Thank you for visiting my website. Truly, I do appreciate it. My free time and stress reliever is cooking for my family, friends, and everyone in between. The recipes you find on this site are those that I have either created, been part of, or those that I simply enjoy and have made my own in some shape, form, or other. My focus has always been on comfort food, because at the end of a long work day, you want something comforting. I currently am the father of three children, and married to a wonderful wife of thirteen years. There is nothing fancy with these recipes, just simple, and I will admit, not so simple ingredients, and a simple kitchen corner I can call my own. I learned early on that cooking and bringing family together was very important. After all, this notion of being together at dinner time was instilled early on by my parents. There are many memories of being in the kitchen with my parents, watching them cook, or preparing meals, or those home cooked smells while waiting for dinner. My parents who worked full-time, always had home cooked meals during the week, with the exception of Friday nights where we would enjoy a Wisconsin fish fry, and often on late afternoons on Sunday, where we would order Ann's pizza. I tend to cook by making things up. As a home cook, I think you have to take chances, and add or subtract ingredients that make up a dish, and make them your own. Remember to taste, and taste often. If a dish has potential, try it again, and make it your own. You should also note that I do not count calories, or break down recipes into grams of anything. To me, that's a bit boring. My philosophy is that if the food is good, eat it, and eat it in moderation. Life is just too short not to enjoy good food. Commonly Asked Questions: Can I use your photography/content on my website/blog? Please do not redistribute my photography or recipes without my permission. All of the recipes and photography on this website are my own unless noted, and is subjected to copyright  If you’d like to use a photograph or a recipe, please contact me for permission. Will you review my product/book/site? I am available for recipe development, food photography and/or styling, travel/press events, product reviews, brand promotion/ambassador, and sponsored posts. If you are interested in working with me, or if you have a question/comment regarding a recipe or about my blog, please send me an email.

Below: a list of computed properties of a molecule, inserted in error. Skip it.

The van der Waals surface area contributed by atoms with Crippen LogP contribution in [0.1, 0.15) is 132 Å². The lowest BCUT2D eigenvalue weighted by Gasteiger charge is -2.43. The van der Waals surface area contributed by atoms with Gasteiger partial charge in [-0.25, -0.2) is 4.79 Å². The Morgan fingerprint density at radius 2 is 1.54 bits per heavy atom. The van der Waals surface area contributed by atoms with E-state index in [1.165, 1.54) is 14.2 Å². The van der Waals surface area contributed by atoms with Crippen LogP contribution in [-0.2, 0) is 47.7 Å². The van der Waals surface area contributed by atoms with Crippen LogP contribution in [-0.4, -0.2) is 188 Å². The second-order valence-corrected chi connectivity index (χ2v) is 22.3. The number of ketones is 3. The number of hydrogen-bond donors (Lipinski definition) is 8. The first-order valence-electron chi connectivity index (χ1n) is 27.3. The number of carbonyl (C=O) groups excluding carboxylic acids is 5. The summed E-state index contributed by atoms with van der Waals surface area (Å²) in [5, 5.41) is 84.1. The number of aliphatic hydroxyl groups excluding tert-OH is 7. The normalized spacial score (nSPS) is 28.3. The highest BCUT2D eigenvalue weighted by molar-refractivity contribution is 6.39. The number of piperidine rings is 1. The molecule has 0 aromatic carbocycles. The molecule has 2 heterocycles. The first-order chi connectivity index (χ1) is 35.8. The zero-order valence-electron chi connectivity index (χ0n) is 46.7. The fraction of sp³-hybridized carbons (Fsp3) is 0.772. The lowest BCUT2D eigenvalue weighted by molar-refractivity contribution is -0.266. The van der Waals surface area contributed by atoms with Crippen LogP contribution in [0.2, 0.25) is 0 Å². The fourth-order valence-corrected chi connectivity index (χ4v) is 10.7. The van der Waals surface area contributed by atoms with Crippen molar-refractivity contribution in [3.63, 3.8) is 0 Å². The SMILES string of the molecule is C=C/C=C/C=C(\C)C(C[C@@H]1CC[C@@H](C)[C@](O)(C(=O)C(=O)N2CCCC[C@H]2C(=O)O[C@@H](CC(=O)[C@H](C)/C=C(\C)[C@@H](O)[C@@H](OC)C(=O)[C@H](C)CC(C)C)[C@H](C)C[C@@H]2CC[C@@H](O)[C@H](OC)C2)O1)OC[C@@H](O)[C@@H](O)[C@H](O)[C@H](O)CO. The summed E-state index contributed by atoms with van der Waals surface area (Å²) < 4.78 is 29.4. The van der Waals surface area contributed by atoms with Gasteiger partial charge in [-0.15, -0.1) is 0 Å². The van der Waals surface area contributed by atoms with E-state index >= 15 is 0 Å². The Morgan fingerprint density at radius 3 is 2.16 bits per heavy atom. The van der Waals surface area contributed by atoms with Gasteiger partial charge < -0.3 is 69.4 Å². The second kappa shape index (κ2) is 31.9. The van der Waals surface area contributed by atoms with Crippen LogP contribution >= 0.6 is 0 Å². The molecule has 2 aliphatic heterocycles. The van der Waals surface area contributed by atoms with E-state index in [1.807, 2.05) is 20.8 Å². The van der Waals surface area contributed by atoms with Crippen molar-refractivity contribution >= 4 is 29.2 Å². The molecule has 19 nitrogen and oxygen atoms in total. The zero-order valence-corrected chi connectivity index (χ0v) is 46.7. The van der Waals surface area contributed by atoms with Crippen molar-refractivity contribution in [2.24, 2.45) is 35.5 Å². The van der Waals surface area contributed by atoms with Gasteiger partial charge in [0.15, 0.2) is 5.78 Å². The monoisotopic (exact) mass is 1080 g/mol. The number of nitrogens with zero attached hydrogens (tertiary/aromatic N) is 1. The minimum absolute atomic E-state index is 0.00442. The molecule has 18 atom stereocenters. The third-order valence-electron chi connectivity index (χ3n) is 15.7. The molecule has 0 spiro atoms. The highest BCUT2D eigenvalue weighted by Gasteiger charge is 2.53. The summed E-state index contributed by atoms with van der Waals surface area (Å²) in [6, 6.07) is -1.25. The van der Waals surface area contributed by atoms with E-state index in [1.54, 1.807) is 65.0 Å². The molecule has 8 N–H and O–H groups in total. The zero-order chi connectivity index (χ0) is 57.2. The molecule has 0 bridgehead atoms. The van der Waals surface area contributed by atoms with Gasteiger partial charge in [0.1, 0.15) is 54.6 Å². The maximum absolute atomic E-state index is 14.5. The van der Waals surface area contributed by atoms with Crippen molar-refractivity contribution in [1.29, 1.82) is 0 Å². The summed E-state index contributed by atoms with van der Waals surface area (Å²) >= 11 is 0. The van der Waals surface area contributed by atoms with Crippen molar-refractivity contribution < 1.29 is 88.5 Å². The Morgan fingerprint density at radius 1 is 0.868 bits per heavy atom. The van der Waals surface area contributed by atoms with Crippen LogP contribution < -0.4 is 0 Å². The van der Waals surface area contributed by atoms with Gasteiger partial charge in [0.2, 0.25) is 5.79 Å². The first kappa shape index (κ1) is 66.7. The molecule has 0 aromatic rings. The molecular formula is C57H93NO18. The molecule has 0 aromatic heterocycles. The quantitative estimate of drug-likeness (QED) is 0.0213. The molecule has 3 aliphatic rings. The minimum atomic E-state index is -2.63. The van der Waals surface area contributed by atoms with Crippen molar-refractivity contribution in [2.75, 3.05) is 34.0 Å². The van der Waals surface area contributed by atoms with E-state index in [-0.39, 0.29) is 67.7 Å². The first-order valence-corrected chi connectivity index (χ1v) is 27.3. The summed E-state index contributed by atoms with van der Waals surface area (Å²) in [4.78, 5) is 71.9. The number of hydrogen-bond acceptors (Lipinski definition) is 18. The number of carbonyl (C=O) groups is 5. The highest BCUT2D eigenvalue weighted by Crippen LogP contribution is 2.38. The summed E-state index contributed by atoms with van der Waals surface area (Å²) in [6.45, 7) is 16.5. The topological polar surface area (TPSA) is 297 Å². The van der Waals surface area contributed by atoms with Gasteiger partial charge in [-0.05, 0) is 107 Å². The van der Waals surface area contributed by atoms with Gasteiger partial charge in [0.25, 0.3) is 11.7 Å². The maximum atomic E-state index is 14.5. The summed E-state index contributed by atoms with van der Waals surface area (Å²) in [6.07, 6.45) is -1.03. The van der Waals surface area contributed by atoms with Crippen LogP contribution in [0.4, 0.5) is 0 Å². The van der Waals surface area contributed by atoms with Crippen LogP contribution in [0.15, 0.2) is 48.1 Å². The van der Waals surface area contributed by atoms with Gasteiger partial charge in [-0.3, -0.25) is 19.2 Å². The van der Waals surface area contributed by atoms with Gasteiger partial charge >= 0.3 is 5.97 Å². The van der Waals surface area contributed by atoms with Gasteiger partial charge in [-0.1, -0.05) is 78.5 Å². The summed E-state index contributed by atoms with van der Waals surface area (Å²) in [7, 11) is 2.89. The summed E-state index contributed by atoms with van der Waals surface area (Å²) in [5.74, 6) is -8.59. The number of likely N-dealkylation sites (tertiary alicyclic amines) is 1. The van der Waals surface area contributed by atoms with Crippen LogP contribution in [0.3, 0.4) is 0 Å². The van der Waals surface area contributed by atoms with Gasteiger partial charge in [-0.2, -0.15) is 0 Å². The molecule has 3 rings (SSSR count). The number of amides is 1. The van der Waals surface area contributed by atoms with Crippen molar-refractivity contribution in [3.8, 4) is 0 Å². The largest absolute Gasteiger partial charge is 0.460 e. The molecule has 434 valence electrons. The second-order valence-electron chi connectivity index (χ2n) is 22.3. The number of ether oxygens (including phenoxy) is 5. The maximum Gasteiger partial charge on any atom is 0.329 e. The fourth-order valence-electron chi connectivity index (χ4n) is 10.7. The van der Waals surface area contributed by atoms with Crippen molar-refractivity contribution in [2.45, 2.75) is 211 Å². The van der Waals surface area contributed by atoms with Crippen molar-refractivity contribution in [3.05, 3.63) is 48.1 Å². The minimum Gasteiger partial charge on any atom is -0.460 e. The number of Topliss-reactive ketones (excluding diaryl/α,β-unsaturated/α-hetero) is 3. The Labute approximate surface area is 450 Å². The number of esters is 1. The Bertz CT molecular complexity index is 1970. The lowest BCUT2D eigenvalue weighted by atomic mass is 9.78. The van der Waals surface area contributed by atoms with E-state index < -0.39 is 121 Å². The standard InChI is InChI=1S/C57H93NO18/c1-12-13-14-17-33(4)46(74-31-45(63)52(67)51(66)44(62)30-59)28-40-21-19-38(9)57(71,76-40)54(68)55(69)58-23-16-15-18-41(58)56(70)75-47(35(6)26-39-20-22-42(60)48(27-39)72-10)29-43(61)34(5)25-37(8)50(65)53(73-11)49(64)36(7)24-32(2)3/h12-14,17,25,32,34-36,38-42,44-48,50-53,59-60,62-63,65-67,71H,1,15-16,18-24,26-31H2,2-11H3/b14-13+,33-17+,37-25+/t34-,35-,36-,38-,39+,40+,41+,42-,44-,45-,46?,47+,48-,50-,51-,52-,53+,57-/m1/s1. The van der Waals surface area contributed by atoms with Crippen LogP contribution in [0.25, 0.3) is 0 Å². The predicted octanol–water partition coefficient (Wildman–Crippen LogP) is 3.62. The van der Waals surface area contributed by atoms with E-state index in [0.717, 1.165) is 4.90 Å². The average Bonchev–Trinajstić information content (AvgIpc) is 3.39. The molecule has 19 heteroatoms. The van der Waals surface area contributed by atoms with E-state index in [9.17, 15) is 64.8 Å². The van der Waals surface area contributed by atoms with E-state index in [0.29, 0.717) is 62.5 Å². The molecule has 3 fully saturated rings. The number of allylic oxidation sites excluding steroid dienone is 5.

9 thoughts on “Arancini – Fried Italian Rice Balls

  1. I always try to make extra risotto just so that I can make arranccini the next day but often the risotto gets eaten up before I get the chance. They’re so good though!

  2. Great Game Day recipe! I used regular white rice. They turned out great! Also, I made an Italian sour cream to dip them in using italian seasonings and red pepper flakes.

  3. Looks incredible!! But just a note – they’re actually Sicilian, not Italian. This message brought to you by my Sicilian MawMaw :) Good eats!

Leave a Reply

Your email address will not be published. Required fields are marked *

You may use these HTML tags and attributes: <a href="" title=""> <abbr title=""> <acronym title=""> <b> <blockquote cite=""> <cite> <code> <del datetime=""> <em> <i> <q cite=""> <s> <strike> <strong>